Ancient Mayan Goddesses

Rulers were believed to be descendants of the gods and their blood was the ideal sacrifice, either through personal bloodletting or the sacrifice of captives of royal blood. The Mayans believed in a wide variety of gods and goddesses.

Ancient Mayan Beliefs

In the Mayan pantheon, gods and goddesses regularly required sacrifices of some sort, even blood or even human sacrifices. The Mayan vision of the universe is divided into multiple levels, above and below earth, positioned within the four directions of north, south, east and west. After death, the soul was believed to go to the Underworld.

Ixtab: The suicide goddess was called Ixtab. She is the Maya goddess of the hanged and suicide.She is always represented with a rope around her neck. The Mayans believed that suicides would lead you to heaven. Hence, it was very common for suicides to happen because of depression or even for something trivial.

Ixtab god

Akhushtal (Akna): the goddess of Childbirth

Ix Chel, the Lady Rainbow: in Maya mythology, Ixchel or Ix Chel was an earth and moon goddess, patroness of weavers and pregnant women.One myth states that the sun was her "lover," but that her grandfather was very upset with this and he threw lightining at her out of jealousy which in turn killed Ix Chel.


Ix-Chel was almost too beautiful, this girl with opalescent skin who sat in the skies brushing her shimmering hair for hours on end. All the gods were captivated by her.

Ixtab: the goddess of the Hanged. She receives their souls into paradise.

Alaghom Naom: A goddess of wisdom, consciousness, education and the intellect. Also known as Alaghom Naom Tzentel and the Mother of Mind.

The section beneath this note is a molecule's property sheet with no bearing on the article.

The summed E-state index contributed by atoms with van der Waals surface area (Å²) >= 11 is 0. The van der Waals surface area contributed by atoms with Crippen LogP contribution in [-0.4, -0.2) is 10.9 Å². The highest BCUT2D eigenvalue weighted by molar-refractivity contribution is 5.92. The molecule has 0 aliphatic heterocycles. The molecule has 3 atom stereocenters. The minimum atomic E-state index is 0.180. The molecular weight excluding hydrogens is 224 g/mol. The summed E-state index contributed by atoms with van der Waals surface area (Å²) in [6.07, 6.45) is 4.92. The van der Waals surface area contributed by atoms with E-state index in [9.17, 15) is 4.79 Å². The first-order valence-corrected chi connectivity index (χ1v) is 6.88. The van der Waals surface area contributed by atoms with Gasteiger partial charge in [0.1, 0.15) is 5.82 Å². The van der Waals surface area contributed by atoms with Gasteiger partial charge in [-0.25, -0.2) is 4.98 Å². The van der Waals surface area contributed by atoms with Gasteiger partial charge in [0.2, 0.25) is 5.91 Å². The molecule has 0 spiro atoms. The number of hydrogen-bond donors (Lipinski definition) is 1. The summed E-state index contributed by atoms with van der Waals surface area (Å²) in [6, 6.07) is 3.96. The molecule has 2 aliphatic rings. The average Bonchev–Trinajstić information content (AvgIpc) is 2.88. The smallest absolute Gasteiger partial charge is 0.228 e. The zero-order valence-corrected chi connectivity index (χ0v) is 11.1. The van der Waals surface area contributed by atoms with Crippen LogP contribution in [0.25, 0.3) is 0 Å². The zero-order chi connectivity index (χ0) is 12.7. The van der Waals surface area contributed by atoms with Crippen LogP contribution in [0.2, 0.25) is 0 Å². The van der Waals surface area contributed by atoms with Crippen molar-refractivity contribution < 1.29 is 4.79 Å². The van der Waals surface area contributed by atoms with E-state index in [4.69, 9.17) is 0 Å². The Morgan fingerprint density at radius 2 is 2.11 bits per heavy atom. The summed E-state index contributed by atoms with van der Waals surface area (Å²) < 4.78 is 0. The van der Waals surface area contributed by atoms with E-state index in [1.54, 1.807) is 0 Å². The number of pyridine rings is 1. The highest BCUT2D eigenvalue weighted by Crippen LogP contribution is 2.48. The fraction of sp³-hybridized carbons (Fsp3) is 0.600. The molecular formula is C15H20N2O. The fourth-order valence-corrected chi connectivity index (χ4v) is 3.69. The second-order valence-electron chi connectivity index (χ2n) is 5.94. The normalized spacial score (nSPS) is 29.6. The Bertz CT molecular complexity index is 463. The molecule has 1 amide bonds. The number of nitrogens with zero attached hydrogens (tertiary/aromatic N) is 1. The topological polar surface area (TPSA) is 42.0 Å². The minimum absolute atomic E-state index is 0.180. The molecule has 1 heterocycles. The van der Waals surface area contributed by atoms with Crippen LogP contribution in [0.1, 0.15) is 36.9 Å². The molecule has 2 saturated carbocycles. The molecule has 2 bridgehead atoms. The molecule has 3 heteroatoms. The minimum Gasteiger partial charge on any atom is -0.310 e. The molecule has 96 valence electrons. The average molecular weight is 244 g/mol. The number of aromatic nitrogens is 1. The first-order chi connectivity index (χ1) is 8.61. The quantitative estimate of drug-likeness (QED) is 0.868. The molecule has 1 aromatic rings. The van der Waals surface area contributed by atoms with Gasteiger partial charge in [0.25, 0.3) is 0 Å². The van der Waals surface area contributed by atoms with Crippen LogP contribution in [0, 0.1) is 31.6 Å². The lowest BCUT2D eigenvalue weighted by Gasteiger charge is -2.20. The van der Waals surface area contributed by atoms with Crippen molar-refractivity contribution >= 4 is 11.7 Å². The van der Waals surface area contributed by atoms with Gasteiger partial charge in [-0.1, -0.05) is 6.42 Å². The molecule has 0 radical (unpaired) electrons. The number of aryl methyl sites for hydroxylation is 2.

Ch'en: Goddess of the Moon, and the first female entity to experience intercourse.

Chirakan-Ixmucane: a creator Goddess, formed out of partition of four earlier creators. She is among the thirteen divinities who attempted a new creation. Other tales speak of a Goddess with many of her attributes, called Ixcuiname.

Ancient Mayan Goddesses

In Maya mythology, Ixbalanque or Xbalanque was originally a son of Hun Hunahpu and the virgin Blood Moon. Xbalanque is credited with saving his older brother's life at least once.

Xbalanque ascended to the heavens after his death and became associated with the full moon. Xbalanque is sometimes referred to as the Mayan moon goddess, having switched genders in those versions of the myth.

Ancient Mayan Goddesses

Within Mayan culture they have legends of visiting Gods from outer space. As in all creational myths, religions, and prophecies, the gods promise to return one day.

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